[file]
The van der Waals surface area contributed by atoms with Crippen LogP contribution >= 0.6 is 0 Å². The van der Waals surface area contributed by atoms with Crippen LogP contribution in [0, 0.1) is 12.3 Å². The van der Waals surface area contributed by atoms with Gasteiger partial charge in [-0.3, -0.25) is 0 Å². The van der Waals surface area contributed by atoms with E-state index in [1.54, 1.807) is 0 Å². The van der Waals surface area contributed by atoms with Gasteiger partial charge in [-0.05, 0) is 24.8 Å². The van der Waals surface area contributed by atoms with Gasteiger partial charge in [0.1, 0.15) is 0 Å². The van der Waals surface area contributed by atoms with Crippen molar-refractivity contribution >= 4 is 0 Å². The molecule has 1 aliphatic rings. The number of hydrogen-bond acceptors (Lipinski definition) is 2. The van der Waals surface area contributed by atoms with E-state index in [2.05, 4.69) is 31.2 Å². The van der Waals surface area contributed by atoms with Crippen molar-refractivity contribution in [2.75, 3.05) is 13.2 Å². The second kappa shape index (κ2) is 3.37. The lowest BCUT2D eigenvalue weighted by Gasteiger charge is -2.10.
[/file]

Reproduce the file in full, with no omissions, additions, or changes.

The van der Waals surface area contributed by atoms with Crippen LogP contribution >= 0.6 is 0 Å². The van der Waals surface area contributed by atoms with Crippen LogP contribution in [0, 0.1) is 12.3 Å². The van der Waals surface area contributed by atoms with Gasteiger partial charge in [-0.3, -0.25) is 0 Å². The van der Waals surface area contributed by atoms with E-state index in [1.54, 1.807) is 0 Å². The van der Waals surface area contributed by atoms with Gasteiger partial charge in [-0.05, 0) is 24.8 Å². The van der Waals surface area contributed by atoms with Gasteiger partial charge in [0.1, 0.15) is 0 Å². The van der Waals surface area contributed by atoms with Crippen molar-refractivity contribution >= 4 is 0 Å². The molecule has 1 aliphatic rings. The number of hydrogen-bond acceptors (Lipinski definition) is 2. The van der Waals surface area contributed by atoms with E-state index in [2.05, 4.69) is 31.2 Å². The van der Waals surface area contributed by atoms with Crippen molar-refractivity contribution in [2.75, 3.05) is 13.2 Å². The second kappa shape index (κ2) is 3.37. The lowest BCUT2D eigenvalue weighted by Gasteiger charge is -2.10.